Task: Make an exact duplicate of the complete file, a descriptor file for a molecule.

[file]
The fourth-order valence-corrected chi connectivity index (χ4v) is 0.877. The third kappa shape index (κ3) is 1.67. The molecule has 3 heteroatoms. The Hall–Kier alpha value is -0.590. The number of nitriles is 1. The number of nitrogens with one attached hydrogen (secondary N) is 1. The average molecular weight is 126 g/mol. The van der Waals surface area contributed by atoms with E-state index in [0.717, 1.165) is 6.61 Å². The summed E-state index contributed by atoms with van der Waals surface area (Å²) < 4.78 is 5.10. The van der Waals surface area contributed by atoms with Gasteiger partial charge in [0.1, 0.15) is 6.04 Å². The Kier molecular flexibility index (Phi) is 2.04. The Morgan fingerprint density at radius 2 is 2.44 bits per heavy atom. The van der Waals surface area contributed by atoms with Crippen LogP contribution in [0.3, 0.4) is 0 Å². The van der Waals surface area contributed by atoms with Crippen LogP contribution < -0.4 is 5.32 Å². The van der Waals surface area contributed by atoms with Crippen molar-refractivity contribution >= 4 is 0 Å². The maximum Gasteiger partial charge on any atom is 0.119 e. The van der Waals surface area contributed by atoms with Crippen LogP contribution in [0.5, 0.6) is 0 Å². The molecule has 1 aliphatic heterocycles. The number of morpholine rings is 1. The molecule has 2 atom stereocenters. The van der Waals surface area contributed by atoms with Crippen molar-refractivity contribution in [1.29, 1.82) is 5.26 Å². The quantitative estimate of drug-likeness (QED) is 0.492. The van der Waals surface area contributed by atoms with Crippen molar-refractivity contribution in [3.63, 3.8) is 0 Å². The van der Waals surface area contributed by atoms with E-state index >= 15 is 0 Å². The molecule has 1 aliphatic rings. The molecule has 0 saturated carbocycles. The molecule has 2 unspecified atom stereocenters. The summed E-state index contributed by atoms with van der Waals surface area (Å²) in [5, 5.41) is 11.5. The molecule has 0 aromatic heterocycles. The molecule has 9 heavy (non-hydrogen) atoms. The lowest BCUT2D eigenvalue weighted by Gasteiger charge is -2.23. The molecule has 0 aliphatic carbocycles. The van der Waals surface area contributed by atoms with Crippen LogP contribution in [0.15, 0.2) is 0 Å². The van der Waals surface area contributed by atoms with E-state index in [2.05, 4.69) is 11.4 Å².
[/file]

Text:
The fourth-order valence-corrected chi connectivity index (χ4v) is 0.877. The third kappa shape index (κ3) is 1.67. The molecule has 3 heteroatoms. The Hall–Kier alpha value is -0.590. The number of nitriles is 1. The number of nitrogens with one attached hydrogen (secondary N) is 1. The average molecular weight is 126 g/mol. The van der Waals surface area contributed by atoms with E-state index in [0.717, 1.165) is 6.61 Å². The summed E-state index contributed by atoms with van der Waals surface area (Å²) < 4.78 is 5.10. The van der Waals surface area contributed by atoms with Gasteiger partial charge in [0.1, 0.15) is 6.04 Å². The Kier molecular flexibility index (Phi) is 2.04. The Morgan fingerprint density at radius 2 is 2.44 bits per heavy atom. The van der Waals surface area contributed by atoms with Crippen LogP contribution in [0.3, 0.4) is 0 Å². The van der Waals surface area contributed by atoms with Crippen LogP contribution < -0.4 is 5.32 Å². The van der Waals surface area contributed by atoms with Crippen molar-refractivity contribution >= 4 is 0 Å². The maximum Gasteiger partial charge on any atom is 0.119 e. The van der Waals surface area contributed by atoms with Crippen LogP contribution in [0.5, 0.6) is 0 Å². The molecule has 1 aliphatic heterocycles. The number of morpholine rings is 1. The molecule has 2 atom stereocenters. The van der Waals surface area contributed by atoms with Crippen molar-refractivity contribution in [1.29, 1.82) is 5.26 Å². The quantitative estimate of drug-likeness (QED) is 0.492. The van der Waals surface area contributed by atoms with Crippen molar-refractivity contribution in [3.63, 3.8) is 0 Å². The van der Waals surface area contributed by atoms with E-state index >= 15 is 0 Å². The molecule has 1 aliphatic rings. The molecule has 0 saturated carbocycles. The molecule has 2 unspecified atom stereocenters. The summed E-state index contributed by atoms with van der Waals surface area (Å²) in [5, 5.41) is 11.5. The molecule has 0 aromatic heterocycles. The molecule has 9 heavy (non-hydrogen) atoms. The lowest BCUT2D eigenvalue weighted by Gasteiger charge is -2.23. The molecule has 0 aliphatic carbocycles. The van der Waals surface area contributed by atoms with Crippen LogP contribution in [0.15, 0.2) is 0 Å². The van der Waals surface area contributed by atoms with E-state index in [2.05, 4.69) is 11.4 Å².